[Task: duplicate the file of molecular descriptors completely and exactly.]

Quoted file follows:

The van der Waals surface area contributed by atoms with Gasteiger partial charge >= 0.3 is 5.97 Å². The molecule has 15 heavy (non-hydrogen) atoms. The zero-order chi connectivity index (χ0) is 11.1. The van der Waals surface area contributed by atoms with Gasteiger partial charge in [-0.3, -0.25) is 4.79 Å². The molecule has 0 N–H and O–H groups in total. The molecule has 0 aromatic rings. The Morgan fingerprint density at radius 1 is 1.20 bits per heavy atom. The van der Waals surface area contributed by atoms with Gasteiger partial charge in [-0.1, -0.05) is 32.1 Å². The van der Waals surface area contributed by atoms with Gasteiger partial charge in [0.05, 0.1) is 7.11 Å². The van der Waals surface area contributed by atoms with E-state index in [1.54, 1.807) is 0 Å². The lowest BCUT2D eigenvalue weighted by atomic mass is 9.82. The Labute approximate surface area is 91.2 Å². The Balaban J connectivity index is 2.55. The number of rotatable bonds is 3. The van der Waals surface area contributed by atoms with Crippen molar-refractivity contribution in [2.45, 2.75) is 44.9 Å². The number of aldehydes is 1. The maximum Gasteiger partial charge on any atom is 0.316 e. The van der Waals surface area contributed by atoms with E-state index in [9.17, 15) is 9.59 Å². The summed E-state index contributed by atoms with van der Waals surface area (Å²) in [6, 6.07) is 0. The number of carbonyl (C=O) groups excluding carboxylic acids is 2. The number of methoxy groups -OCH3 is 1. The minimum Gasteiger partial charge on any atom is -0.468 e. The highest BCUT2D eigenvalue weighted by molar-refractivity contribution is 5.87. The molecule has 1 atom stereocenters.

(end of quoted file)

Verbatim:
The van der Waals surface area contributed by atoms with Gasteiger partial charge >= 0.3 is 5.97 Å². The molecule has 15 heavy (non-hydrogen) atoms. The zero-order chi connectivity index (χ0) is 11.1. The van der Waals surface area contributed by atoms with Gasteiger partial charge in [-0.3, -0.25) is 4.79 Å². The molecule has 0 N–H and O–H groups in total. The molecule has 0 aromatic rings. The Morgan fingerprint density at radius 1 is 1.20 bits per heavy atom. The van der Waals surface area contributed by atoms with Gasteiger partial charge in [-0.1, -0.05) is 32.1 Å². The van der Waals surface area contributed by atoms with Gasteiger partial charge in [0.05, 0.1) is 7.11 Å². The van der Waals surface area contributed by atoms with E-state index in [1.54, 1.807) is 0 Å². The lowest BCUT2D eigenvalue weighted by atomic mass is 9.82. The Labute approximate surface area is 91.2 Å². The Balaban J connectivity index is 2.55. The number of rotatable bonds is 3. The van der Waals surface area contributed by atoms with Crippen molar-refractivity contribution in [2.45, 2.75) is 44.9 Å². The number of aldehydes is 1. The maximum Gasteiger partial charge on any atom is 0.316 e. The van der Waals surface area contributed by atoms with E-state index in [9.17, 15) is 9.59 Å². The summed E-state index contributed by atoms with van der Waals surface area (Å²) in [6, 6.07) is 0. The number of carbonyl (C=O) groups excluding carboxylic acids is 2. The number of methoxy groups -OCH3 is 1. The minimum Gasteiger partial charge on any atom is -0.468 e. The highest BCUT2D eigenvalue weighted by molar-refractivity contribution is 5.87. The molecule has 1 atom stereocenters.